After being canceled by VH1 nearly four years ago, Best Week Ever is being revived by the network, returning to its roots as a show with a panel of comedians discussing the week's pop culture happenings rather than just one host (we still love you, Paul F. Tompkins!). The new season will feature a brand new cast that includes Ali Wong, Dan St. Germain, Michael Che, Nick Turner, and Pat Dixon, amongst others.
Fridays at 10 on VH1
Easily the most eagerly-awaited midseason premiere by you internet people is the Community's fourth season, which was delayed from its original scheduled date of October so that NBC could give it a better timeslot. Community will be back in its old Thursday 8pm home – the Friends slot – for its 13-episode fourth season. Creator/showrunner Dan Harmon was fired at the end of last season, but several key writers from the Harmon regime (Megan Ganz, Andy Bobrow, Tim Saccardo, Steve Basilone and Annie Mebane) stayed on for Season 4 and it seems like it'll stil be the same show everybody loves. David Guarascio and Moses Port replaced Harmon as showrunner(s) but don't seem to be toying with the show at all. Chevy Chase's abrupt departure with two episodes left to film is a bit odd but not surprising given that guy's loose cannon nature.
So, what's in store for the new season of Community? There will be well-timed Halloween, Thanksgiving, and Christmas episodes, an episode written by Oscar-winner Jim Rash, a season premiere Hunger Games homage, an Inspector Spacetime convention with guest star Matt Lucas and Trish Helfer, a Halloween episode at Pierce's mansion, Jeff Winger finally tracking down his father (played by James Brolin and not Bill Murray as Dan Harmon had wanted), and a mysterious guest turn from Jason Alexander. All in all, it looks to be another great season of the show with a lot of fun stuff to keep fans from griping about Harmon's disappearance.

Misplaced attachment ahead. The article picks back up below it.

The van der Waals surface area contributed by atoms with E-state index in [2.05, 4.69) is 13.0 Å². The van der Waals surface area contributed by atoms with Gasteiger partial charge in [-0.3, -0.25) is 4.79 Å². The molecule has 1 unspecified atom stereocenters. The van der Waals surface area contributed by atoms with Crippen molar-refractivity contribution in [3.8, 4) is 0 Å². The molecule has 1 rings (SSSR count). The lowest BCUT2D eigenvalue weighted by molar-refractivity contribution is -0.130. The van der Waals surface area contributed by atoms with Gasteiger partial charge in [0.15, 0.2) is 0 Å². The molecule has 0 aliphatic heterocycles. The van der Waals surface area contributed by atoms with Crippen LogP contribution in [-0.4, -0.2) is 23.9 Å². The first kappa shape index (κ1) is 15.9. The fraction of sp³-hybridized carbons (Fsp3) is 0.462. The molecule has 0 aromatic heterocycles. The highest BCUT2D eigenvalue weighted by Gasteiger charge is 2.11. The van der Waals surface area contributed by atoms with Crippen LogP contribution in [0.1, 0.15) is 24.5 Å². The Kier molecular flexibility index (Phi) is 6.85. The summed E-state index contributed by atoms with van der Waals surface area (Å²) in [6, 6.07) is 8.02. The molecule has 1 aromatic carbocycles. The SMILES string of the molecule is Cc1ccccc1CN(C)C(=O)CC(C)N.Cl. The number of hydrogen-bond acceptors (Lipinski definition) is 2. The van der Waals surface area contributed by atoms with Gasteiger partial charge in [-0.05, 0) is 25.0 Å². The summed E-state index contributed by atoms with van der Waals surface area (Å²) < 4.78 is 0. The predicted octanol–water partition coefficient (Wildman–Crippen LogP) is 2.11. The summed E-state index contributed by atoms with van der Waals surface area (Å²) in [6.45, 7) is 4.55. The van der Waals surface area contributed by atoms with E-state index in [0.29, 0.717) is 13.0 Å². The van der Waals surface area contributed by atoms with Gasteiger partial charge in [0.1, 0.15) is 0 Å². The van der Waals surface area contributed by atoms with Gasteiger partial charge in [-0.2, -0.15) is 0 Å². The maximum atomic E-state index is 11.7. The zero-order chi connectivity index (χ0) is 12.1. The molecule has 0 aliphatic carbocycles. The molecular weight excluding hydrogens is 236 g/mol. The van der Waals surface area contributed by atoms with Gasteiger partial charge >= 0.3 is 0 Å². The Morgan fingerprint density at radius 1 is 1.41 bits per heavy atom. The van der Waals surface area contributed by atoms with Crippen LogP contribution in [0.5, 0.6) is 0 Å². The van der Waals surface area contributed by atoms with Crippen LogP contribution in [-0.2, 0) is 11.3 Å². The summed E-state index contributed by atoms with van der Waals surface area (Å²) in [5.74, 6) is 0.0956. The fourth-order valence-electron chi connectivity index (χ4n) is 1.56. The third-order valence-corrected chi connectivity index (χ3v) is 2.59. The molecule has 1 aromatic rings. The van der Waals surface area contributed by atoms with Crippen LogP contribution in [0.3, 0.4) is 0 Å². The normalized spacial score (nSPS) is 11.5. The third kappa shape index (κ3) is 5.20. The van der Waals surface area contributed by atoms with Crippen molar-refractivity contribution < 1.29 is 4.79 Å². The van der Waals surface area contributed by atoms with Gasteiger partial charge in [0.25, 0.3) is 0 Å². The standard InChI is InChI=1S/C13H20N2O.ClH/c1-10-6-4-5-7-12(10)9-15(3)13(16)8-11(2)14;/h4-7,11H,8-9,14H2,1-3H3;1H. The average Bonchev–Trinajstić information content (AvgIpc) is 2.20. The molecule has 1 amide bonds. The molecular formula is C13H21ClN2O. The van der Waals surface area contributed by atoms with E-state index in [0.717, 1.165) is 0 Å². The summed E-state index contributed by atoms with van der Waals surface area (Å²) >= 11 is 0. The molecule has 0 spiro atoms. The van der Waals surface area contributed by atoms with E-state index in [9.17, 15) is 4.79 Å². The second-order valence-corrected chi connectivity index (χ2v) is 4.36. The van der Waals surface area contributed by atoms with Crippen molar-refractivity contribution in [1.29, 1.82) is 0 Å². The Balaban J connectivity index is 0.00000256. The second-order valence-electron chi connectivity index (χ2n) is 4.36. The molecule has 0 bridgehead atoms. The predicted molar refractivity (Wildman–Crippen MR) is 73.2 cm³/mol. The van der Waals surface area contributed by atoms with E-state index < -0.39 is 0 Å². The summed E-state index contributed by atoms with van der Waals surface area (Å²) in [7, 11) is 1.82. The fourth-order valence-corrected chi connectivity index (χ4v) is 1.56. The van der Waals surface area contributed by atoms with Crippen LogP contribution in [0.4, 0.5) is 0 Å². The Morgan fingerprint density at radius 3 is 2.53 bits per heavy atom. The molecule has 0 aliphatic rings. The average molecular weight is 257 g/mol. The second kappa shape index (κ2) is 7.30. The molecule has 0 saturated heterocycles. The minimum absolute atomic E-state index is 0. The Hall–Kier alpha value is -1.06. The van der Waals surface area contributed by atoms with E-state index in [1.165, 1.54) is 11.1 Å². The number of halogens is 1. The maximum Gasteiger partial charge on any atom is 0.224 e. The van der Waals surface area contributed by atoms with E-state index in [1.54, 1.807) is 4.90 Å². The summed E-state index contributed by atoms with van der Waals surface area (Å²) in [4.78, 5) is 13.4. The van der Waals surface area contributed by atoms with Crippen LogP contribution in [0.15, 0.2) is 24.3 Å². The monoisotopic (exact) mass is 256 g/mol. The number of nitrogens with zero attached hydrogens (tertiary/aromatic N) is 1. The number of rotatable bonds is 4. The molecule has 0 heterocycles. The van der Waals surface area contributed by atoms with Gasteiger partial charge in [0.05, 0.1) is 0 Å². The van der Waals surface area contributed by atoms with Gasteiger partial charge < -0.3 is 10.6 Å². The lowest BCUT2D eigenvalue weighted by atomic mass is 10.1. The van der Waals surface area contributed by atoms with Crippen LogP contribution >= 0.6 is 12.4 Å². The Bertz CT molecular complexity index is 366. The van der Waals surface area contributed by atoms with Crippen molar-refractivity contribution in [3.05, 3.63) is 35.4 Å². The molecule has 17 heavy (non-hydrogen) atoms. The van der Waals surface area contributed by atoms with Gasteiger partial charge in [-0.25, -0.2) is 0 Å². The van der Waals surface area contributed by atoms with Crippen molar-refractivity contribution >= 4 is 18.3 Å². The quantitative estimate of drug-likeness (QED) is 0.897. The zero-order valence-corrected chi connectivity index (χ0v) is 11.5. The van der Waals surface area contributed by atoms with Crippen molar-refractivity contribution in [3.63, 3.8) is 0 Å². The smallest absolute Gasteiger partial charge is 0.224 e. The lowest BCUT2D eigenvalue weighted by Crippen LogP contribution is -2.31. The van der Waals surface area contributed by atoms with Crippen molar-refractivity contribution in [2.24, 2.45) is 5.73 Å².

Thursdays at 8 on NBC
OTHER PREMIERE DATES:
1/8 – Cougar Town – TBS
The Burn with Jeff Ross (Season 2) – Comedy Central
Betty White's Off Their Rockers (Season 2) – NBC
The Joe Schmo Show (Season 3) – Spike TV
1/13 – Anthony Jeselnik: Caligula (new special) – Comedy Central
House of Lies (Season 2) – Showtime
1/15 – Real Husbands of Hollywood (Season 1) – BET
Second Generation Wayans (Season 1) – BET
1/16 – Workaholics (Season 4) – Comedy Central
1/17 – King of the Nerds (Season 1) – TBS
Totally Biased with W. Kamau Bell (Season 2) – FX
Anger Management (Season 2) – FX
1/21 – Belle's (Season 1) – TV One
1/31 – 30 Rock Series Finale
2/4 – Rules of Engagement (Season 7 Premiere) – CBS
2/5 – Tosh.0 (Season 5 Premiere) – Comedy Central
2/7 – Brand X with Russell Brand (Season 2 Premiere) – FX
2/11 – Inside Comedy (Season 2 Premiere) – Showtime
2/23 – Independent Spirit Awards (hosted by Andy Samberg)
2/24 – Academy Awards (hosted by Seth MacFarlane)
Want more Winter Comedy Preview? Check out our rundown of the season's new movies.